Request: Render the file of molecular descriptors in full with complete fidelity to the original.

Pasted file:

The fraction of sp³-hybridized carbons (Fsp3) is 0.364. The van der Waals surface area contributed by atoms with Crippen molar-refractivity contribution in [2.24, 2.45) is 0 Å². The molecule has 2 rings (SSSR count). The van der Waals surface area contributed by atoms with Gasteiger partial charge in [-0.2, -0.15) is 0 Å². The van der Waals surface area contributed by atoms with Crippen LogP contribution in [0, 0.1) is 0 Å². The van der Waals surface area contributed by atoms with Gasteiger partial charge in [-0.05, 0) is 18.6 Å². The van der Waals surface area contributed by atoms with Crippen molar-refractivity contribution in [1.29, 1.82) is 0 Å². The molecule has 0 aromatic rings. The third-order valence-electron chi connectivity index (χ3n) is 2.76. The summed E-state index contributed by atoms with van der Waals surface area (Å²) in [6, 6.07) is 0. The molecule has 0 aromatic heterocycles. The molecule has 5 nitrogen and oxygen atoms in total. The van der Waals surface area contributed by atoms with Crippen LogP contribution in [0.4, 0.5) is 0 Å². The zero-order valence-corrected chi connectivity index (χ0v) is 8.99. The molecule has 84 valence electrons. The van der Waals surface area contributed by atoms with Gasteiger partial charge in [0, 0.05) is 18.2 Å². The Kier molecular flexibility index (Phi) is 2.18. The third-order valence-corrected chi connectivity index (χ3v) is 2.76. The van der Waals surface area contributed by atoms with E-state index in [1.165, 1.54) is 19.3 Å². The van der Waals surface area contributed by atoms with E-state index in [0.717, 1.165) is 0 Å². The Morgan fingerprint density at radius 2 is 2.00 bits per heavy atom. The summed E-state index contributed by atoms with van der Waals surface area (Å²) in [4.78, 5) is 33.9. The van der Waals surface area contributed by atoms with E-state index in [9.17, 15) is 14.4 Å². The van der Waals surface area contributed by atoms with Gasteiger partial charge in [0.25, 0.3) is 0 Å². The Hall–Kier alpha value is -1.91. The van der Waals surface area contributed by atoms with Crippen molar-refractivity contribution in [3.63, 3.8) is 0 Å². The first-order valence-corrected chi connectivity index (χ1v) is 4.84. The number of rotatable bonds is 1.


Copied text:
The fraction of sp³-hybridized carbons (Fsp3) is 0.364. The van der Waals surface area contributed by atoms with Crippen molar-refractivity contribution in [2.24, 2.45) is 0 Å². The molecule has 2 rings (SSSR count). The van der Waals surface area contributed by atoms with Gasteiger partial charge in [-0.2, -0.15) is 0 Å². The van der Waals surface area contributed by atoms with Crippen LogP contribution in [0, 0.1) is 0 Å². The van der Waals surface area contributed by atoms with Gasteiger partial charge in [-0.05, 0) is 18.6 Å². The van der Waals surface area contributed by atoms with Crippen molar-refractivity contribution in [1.29, 1.82) is 0 Å². The molecule has 0 aromatic rings. The third-order valence-electron chi connectivity index (χ3n) is 2.76. The summed E-state index contributed by atoms with van der Waals surface area (Å²) in [6, 6.07) is 0. The molecule has 0 aromatic heterocycles. The molecule has 5 nitrogen and oxygen atoms in total. The van der Waals surface area contributed by atoms with Crippen LogP contribution in [0.4, 0.5) is 0 Å². The zero-order valence-corrected chi connectivity index (χ0v) is 8.99. The molecule has 84 valence electrons. The van der Waals surface area contributed by atoms with Gasteiger partial charge in [0, 0.05) is 18.2 Å². The Kier molecular flexibility index (Phi) is 2.18. The third-order valence-corrected chi connectivity index (χ3v) is 2.76. The van der Waals surface area contributed by atoms with E-state index in [1.165, 1.54) is 19.3 Å². The van der Waals surface area contributed by atoms with E-state index in [0.717, 1.165) is 0 Å². The Morgan fingerprint density at radius 2 is 2.00 bits per heavy atom. The summed E-state index contributed by atoms with van der Waals surface area (Å²) in [4.78, 5) is 33.9. The van der Waals surface area contributed by atoms with E-state index in [9.17, 15) is 14.4 Å². The van der Waals surface area contributed by atoms with Gasteiger partial charge in [0.25, 0.3) is 0 Å². The Hall–Kier alpha value is -1.91. The van der Waals surface area contributed by atoms with Crippen molar-refractivity contribution in [3.63, 3.8) is 0 Å². The first-order valence-corrected chi connectivity index (χ1v) is 4.84. The number of rotatable bonds is 1.